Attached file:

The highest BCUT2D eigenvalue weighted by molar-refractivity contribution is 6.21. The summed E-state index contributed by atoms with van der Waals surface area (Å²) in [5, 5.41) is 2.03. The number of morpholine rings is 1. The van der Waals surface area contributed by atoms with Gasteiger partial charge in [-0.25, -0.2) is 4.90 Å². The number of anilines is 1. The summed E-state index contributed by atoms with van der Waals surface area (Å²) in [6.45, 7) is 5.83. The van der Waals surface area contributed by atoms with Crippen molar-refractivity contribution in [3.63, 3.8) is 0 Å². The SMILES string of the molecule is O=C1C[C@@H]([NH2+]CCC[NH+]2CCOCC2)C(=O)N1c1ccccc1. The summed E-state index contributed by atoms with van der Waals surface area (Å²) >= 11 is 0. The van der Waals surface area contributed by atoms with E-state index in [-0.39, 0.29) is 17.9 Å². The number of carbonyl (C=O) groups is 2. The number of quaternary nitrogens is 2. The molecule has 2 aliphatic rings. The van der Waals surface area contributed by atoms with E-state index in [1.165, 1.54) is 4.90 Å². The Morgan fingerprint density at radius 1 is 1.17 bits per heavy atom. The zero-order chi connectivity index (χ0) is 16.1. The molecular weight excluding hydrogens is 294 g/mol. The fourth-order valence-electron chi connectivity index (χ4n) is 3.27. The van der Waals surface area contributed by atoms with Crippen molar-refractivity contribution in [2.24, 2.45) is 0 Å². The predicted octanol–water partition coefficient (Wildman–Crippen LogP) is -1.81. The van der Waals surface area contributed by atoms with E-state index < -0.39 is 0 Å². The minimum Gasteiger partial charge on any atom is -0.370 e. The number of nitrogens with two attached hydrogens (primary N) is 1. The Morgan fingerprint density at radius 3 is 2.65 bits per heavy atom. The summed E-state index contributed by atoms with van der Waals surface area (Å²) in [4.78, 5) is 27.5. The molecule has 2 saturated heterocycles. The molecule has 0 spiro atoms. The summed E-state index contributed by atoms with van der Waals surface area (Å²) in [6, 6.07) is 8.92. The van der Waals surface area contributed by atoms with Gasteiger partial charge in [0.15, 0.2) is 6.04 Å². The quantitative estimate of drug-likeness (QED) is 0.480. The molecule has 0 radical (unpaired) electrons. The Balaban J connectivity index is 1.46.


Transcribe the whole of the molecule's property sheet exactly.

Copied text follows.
The highest BCUT2D eigenvalue weighted by molar-refractivity contribution is 6.21. The summed E-state index contributed by atoms with van der Waals surface area (Å²) in [5, 5.41) is 2.03. The number of morpholine rings is 1. The van der Waals surface area contributed by atoms with Gasteiger partial charge in [-0.25, -0.2) is 4.90 Å². The number of anilines is 1. The summed E-state index contributed by atoms with van der Waals surface area (Å²) in [6.45, 7) is 5.83. The van der Waals surface area contributed by atoms with Crippen molar-refractivity contribution in [3.63, 3.8) is 0 Å². The SMILES string of the molecule is O=C1C[C@@H]([NH2+]CCC[NH+]2CCOCC2)C(=O)N1c1ccccc1. The summed E-state index contributed by atoms with van der Waals surface area (Å²) >= 11 is 0. The van der Waals surface area contributed by atoms with E-state index in [-0.39, 0.29) is 17.9 Å². The number of carbonyl (C=O) groups is 2. The number of quaternary nitrogens is 2. The molecule has 2 aliphatic rings. The van der Waals surface area contributed by atoms with E-state index in [1.165, 1.54) is 4.90 Å². The Morgan fingerprint density at radius 1 is 1.17 bits per heavy atom. The zero-order chi connectivity index (χ0) is 16.1. The molecular weight excluding hydrogens is 294 g/mol. The fourth-order valence-electron chi connectivity index (χ4n) is 3.27. The van der Waals surface area contributed by atoms with Crippen molar-refractivity contribution in [2.24, 2.45) is 0 Å². The predicted octanol–water partition coefficient (Wildman–Crippen LogP) is -1.81. The van der Waals surface area contributed by atoms with E-state index < -0.39 is 0 Å². The minimum Gasteiger partial charge on any atom is -0.370 e. The number of nitrogens with two attached hydrogens (primary N) is 1. The Morgan fingerprint density at radius 3 is 2.65 bits per heavy atom. The summed E-state index contributed by atoms with van der Waals surface area (Å²) in [4.78, 5) is 27.5. The molecule has 2 saturated heterocycles. The molecule has 0 spiro atoms. The summed E-state index contributed by atoms with van der Waals surface area (Å²) in [6, 6.07) is 8.92. The van der Waals surface area contributed by atoms with Gasteiger partial charge in [0.15, 0.2) is 6.04 Å². The quantitative estimate of drug-likeness (QED) is 0.480. The molecule has 0 radical (unpaired) electrons. The Balaban J connectivity index is 1.46.